pidgin


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Related to pidgin: Pidgin English

pidg·in

 (pĭj′ən)
n.
A simplified form of speech that is usually a mixture of two or more languages, has a rudimentary grammar and vocabulary, is used for communication between groups speaking different languages, and is not spoken as a first or native language. Also called contact language.


pidg′in·i·za′tion n.
pidg′in·ize′ v.

pidgin

(ˈpɪdʒɪn)
n
(Linguistics) a language made up of elements of two or more other languages and used for contacts, esp trading contacts, between the speakers of other languages. Unlike creoles, pidgins do not constitute the mother tongue of any speech community
[C19: perhaps from Chinese pronunciation of English business]

pidg•in

(ˈpɪdʒ ən)

n.
1. an auxiliary language that has developed from the need of speakers of two different languages to communicate and is primarily a simplified form of one of the languages, with a reduced vocabulary and grammatical structure.
2. (loosely) any simplified form of a language, esp. when used for communication between speakers of different languages.
[1875–80; extracted from pidgin English]
ThesaurusAntonymsRelated WordsSynonymsLegend:
Noun1.pidgin - an artificial language used for trade between speakers of different languages
artificial language - a language that is deliberately created for a specific purpose
Chinook Jargon, Oregon Jargon - a pidgin incorporating Chinook and French and English words; formerly used as a lingua franca in northwestern North America
Translations
لُغَةٌ خَليطَه
pidžin
pidgin
PidginPidginsprachePidgin-Sprache
keverék angolnyelv
blendingsmál
maišyta
pidžinvaloda, jaukta sarunvaloda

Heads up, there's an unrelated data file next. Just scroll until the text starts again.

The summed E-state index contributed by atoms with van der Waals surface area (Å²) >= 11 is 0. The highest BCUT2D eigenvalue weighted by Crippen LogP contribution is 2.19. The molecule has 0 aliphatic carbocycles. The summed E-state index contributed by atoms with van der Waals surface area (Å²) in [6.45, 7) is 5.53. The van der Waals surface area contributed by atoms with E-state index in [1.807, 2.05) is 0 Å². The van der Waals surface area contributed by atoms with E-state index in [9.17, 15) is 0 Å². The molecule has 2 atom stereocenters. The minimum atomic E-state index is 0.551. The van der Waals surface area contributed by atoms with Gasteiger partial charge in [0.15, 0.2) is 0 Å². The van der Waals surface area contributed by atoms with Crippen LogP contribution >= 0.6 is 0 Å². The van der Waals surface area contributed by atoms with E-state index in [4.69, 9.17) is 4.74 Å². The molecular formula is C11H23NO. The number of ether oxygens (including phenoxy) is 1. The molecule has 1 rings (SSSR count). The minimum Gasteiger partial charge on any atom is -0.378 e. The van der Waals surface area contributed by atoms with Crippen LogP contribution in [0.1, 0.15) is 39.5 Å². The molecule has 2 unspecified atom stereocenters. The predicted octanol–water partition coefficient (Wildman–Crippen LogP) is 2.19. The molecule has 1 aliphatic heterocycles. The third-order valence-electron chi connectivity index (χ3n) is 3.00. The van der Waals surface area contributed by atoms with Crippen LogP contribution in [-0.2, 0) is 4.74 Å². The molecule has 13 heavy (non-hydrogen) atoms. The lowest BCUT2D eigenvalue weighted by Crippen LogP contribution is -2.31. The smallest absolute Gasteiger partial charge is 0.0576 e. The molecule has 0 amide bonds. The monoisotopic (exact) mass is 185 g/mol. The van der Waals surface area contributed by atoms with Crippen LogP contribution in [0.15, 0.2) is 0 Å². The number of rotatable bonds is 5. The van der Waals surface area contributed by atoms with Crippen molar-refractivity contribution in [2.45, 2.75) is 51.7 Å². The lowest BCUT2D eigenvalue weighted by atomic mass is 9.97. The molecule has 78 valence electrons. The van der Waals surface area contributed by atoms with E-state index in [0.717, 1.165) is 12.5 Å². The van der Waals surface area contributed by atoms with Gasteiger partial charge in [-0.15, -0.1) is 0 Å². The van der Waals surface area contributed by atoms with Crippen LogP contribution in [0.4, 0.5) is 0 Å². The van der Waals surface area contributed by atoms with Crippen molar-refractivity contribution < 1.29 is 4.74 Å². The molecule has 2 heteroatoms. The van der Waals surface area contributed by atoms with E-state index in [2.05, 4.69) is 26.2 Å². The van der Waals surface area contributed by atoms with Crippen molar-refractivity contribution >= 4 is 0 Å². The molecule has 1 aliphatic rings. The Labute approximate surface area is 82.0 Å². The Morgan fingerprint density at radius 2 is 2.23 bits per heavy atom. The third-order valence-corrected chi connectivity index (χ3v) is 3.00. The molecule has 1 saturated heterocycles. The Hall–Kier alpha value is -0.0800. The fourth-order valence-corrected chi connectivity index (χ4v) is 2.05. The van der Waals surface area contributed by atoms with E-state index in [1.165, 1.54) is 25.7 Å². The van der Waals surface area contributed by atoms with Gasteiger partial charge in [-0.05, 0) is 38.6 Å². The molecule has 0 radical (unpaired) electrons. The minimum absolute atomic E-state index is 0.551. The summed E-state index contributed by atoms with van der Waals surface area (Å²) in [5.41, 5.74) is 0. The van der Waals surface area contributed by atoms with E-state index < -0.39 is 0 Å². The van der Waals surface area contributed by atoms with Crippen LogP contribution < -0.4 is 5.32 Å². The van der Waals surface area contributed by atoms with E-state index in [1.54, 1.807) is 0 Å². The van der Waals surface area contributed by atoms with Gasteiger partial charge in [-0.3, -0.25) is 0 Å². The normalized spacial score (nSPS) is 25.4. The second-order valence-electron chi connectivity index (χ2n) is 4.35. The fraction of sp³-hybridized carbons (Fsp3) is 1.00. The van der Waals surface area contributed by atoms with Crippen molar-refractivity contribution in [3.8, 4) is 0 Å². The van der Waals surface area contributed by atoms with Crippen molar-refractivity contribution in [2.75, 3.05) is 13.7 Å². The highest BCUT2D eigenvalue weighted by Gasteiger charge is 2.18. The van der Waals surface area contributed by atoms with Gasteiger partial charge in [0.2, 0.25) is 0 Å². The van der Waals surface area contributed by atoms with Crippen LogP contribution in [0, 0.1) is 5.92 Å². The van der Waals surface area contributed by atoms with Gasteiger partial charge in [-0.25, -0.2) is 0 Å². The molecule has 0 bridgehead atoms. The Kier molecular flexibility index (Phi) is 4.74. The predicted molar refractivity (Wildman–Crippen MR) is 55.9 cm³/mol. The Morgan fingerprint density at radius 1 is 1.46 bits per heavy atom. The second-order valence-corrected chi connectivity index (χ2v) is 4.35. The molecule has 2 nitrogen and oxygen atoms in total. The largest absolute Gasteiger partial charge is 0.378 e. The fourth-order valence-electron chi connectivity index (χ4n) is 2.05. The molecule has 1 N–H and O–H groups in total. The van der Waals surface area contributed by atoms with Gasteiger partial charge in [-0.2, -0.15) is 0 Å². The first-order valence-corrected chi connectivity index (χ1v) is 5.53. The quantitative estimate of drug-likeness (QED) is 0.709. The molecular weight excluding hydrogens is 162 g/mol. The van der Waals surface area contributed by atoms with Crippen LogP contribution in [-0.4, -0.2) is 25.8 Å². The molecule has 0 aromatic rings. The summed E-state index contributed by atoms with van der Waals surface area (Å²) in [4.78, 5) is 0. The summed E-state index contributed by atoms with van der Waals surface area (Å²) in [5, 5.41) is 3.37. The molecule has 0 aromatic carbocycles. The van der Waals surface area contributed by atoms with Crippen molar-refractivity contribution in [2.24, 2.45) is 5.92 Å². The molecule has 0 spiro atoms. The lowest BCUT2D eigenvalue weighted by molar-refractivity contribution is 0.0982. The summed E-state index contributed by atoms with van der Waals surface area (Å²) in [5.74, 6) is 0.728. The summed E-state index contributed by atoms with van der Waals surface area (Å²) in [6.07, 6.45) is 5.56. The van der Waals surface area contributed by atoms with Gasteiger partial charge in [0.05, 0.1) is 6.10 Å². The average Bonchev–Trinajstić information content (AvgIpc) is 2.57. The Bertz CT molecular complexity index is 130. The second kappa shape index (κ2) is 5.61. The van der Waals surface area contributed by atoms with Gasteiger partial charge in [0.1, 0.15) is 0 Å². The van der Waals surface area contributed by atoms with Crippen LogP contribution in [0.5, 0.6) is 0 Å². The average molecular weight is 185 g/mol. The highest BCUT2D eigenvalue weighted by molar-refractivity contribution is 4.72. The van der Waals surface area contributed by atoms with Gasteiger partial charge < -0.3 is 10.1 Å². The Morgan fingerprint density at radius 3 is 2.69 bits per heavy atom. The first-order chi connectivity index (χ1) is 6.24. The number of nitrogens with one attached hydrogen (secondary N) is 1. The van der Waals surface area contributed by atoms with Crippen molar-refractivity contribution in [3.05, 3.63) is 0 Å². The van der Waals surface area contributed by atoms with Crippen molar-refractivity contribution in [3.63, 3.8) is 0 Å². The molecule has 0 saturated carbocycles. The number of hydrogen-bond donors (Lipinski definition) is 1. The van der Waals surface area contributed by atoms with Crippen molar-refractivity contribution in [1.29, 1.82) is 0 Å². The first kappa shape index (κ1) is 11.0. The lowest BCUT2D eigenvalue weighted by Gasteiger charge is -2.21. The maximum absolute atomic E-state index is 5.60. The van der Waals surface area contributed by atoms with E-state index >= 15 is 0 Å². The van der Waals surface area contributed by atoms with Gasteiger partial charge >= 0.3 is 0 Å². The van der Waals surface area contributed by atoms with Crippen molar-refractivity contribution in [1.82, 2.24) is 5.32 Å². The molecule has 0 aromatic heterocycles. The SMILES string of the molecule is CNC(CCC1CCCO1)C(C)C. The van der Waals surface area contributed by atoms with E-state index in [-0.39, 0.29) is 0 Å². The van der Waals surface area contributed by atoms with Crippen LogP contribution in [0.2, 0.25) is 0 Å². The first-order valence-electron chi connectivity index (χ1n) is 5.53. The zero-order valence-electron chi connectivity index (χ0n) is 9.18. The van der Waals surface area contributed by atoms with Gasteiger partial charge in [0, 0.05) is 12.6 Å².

miešaná angličtina
karma/melez dil

pidgin

[ˈpɪdʒɪn] N (also pidgin English) (formerly) lengua franca (inglés-chino) comercial del Lejano Oriente
he used his pidgin French to chat up the girlsrecurrió a su francés macarrónico para ligar con las chicas

pidgin

[ˈpɪdʒɪn]
adj
(= mixed language) pidgin language → créole m
(= broken) → de cuisine
to communicate in pidgin French → communiquer en français de cuisine
n (= pidgin English) → pidgin m pidgin Englishpidgin English npidgin m

pidgin

nMischsprache f

pidgin

(ˈpidʒən) noun
any of a number of languages which consist of a mixture of English, French, Portuguese etc and some non-European (especially African) language. Beach-la-mar is a pidgin spoken in parts of the southern Pacific Ocean; (also adjective) pidgin English.
References in classic literature ?
She tried to talk to him, partly by signs, partly in pidgin French, which, for some reason, she thought would be more comprehensible to him, and she had half a dozen phrases of English.
"How fashion can do?" Kwaque demanded, who to his beche-de-mer English was already adding pidgin English.
The first episode of the first pidgin English dubbing competition, 'Voice to Fame' featuring a host of celebrities including actress Mide Martins, Charles Okocha, aka Igwe 2Pac, Nkechi Blessing and others, will start airing from this Sunday on leading digital pay TV network, StarTimes.
Also, Pidgin English has gained the unofficial status of a recognised second national language in Nigeria.
The project, which is funded by the Scottish Government and being led by independent experts Pidgin Perfect, invites people of all ages to help come up with new ideas.
Pidgin as a Protest Language in Stand-up Comedy Performances
Meanwhile, Prince Charles ended his African tour and charmed his Nigerian hosts by breaking into Pidgin English, spoken by 75 million on the continent.
Additionally, Bowman adds depth to the setting through the use of Hawaiian Pidgin, an English-based creole language spoken in Hawaii.
Hawaii's geography, food and language (Hawaiian Pidgin) are authentically researched and lovingly portrayed.
It is unclear where the video was filmed but internet users have pointed out that the group are speaking Pidgin French, spoken in many parts of West Africa.
Their topics include language and ethnic hierarchy in Mauritius, chronicle of a creole: the ironic history of Afrikaans, dynamics of inclusion and exclusion related to a creole language: Krio as an ambivalent semiotic register in present-day Sierra Leone, bambinos and kassu bodi: comments on linguistic appropriations on Cape Verde Islands, and Cameroon pidgin as index of speakers' social status and roles: evidence from literary texts.
The BBC has opened a new bureau in Lagos, home to three new services in Igbo, Pidgin, and Yoruba.